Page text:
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Dots on wraps


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#1 jfred17

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Posted 17 February 2017 - 12:49 PM

This might be a dumb question, but I have a blank that has the white dots on them already on the blank, but only on the male end. I've never put the white dots on a build that I have done before or know where to get them. I'm tempted to try and get the dots off and not worry about them, but if I can't get them off wondering how to put them on my wraps when I do them. Thanks for the help!



#2 jsid6g

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Posted 17 February 2017 - 04:35 PM

it is up to you it is your rod , some do it an some don't,    I take them off,   DNA will do it if you want to take them off   



#3 John T.

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Posted 17 February 2017 - 06:42 PM

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#4 jfred17

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Posted 18 February 2017 - 08:01 PM

So if I keep them on there, then I put a wrap on the female end, do I put the dot on the thread then epoxy over it? And where can I purchase said dots if I do use them? Thanks again!!!



#5 ANR

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Posted 19 February 2017 - 03:41 AM

A simple way is epoxy on the wrap (light coat).
When dry put a dot with a white fine paint marker.
When dry put you final coat of epoxy over.

#6 Golden Touch Decals

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Posted 19 February 2017 - 11:33 PM

Hey jFred,

 

Is this a multi-piece rod blank?    Possible made by SAGE?  You say the dot is on the male end of the sections, or sections?

 

If the rod is a multi-piece that was finished and ready to go, the dots would be on BOTH of the pieces and would be "alignment dots" to aid in the assembly of the rod w/o looking down the guide line multiple times.

 

If the rod is not finished, and only has the dots on the male ends that won't be covered up by the female end, it could be the manufacturer's way of telling the builder that when all of the dots on each piece are all aligned in a row with the rod assembled, then that is the axis of the blank that is "visually the straightest" and the guides are to be put on that axis.  This method does not take in to account the spine of the blank.

 

That is the way I assemble all of my fly rods as it does not seem to matter about the spine. Others will differ with that and they have that right. SAGE must know something!

 

Hope this tidbit helps.   Charlie


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#7 jfred17

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Posted 20 February 2017 - 08:46 AM

Hey jFred,

 

Is this a multi-piece rod blank?    Possible made by SAGE?  You say the dot is on the male end of the sections, or sections?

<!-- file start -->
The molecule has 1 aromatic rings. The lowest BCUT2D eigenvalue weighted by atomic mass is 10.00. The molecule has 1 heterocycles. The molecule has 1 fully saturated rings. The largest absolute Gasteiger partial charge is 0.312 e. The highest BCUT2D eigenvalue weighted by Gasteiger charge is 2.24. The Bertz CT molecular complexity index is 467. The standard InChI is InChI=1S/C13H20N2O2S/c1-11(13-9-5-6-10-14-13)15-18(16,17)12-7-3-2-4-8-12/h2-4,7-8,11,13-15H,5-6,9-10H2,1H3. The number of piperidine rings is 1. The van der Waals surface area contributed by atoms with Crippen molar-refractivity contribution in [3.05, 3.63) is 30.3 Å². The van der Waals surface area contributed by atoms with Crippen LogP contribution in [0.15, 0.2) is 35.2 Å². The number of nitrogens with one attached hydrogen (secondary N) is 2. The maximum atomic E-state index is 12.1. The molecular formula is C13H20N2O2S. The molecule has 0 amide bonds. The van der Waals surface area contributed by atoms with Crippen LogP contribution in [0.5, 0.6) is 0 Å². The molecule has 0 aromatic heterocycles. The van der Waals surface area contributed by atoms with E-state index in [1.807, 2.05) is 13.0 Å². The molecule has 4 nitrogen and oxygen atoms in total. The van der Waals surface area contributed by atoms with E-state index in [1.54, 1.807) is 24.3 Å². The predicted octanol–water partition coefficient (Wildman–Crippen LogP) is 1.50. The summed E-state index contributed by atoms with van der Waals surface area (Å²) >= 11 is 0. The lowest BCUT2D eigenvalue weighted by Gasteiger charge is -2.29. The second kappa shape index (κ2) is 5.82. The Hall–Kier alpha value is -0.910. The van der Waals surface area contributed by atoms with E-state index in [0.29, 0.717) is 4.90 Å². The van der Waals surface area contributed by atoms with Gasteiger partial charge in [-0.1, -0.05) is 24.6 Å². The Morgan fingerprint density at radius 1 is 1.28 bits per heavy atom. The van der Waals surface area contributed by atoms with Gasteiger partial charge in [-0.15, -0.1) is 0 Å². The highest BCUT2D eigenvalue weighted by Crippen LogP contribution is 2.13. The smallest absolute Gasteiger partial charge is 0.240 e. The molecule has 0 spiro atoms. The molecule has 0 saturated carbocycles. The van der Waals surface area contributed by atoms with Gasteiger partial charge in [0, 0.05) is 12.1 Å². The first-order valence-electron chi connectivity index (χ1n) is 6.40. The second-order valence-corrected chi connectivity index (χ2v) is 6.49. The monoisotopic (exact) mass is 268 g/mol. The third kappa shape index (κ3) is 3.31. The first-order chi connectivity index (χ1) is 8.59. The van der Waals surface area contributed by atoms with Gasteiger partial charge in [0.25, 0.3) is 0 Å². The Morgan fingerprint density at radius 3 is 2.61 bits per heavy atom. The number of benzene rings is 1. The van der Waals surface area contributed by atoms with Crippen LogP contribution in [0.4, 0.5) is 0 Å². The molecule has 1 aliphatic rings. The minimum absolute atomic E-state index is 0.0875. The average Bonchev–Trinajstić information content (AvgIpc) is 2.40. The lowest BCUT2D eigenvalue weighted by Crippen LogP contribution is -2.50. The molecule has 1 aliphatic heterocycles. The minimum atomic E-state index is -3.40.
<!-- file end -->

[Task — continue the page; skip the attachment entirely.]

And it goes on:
If the rod is a multi-piece that was finished and ready to go, the dots would be on BOTH of the pieces and would be "alignment dots" to aid in the assembly of the rod w/o looking down the guide line multiple times.

 

If the rod is not finished, and only has the dots on the male ends that won't be covered up by the female end, it could be the manufacturer's way of telling the builder that when all of the dots on each piece are all aligned in a row with the rod assembled, then that is the axis of the blank that is "visually the straightest" and the guides are to be put on that axis.  This method does not take in to account the spine of the blank.

 

That is the way I assemble all of my fly rods as it does not seem to matter about the spine. Others will differ with that and they have that right. SAGE must know something!

 

Hope this tidbit helps.   Charlie

 

Thanks Charlie - This is a 4 piece blank, so there are dots on 3 of the male ends. It's not a sage, got the blank straight from one of the plants overseas. This is my first build for someone other than a friend, and never putting dots on any of my other ones I'm hesitant to do it for this one. I guess I will use the dots to line everything up and see if things are straight. Then like someone else said I'll use some dna to take off the dots maybe.



#8 steeldrifter

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Posted 20 February 2017 - 10:56 AM

It's quite common on some blanks that come from overseas to only have dots on the male ends. Johnny's from Anglers Roost are that way. Most of the ones that are like that are unpainted on the last 1/4" of the female ferule so not sure if they just don't dot the female because it's unpainted or what. Normally I just remove the dot and build on the straightest axis anyway. Usually it doesn't take more than a little rub with your thumbnail to remove cleanly.


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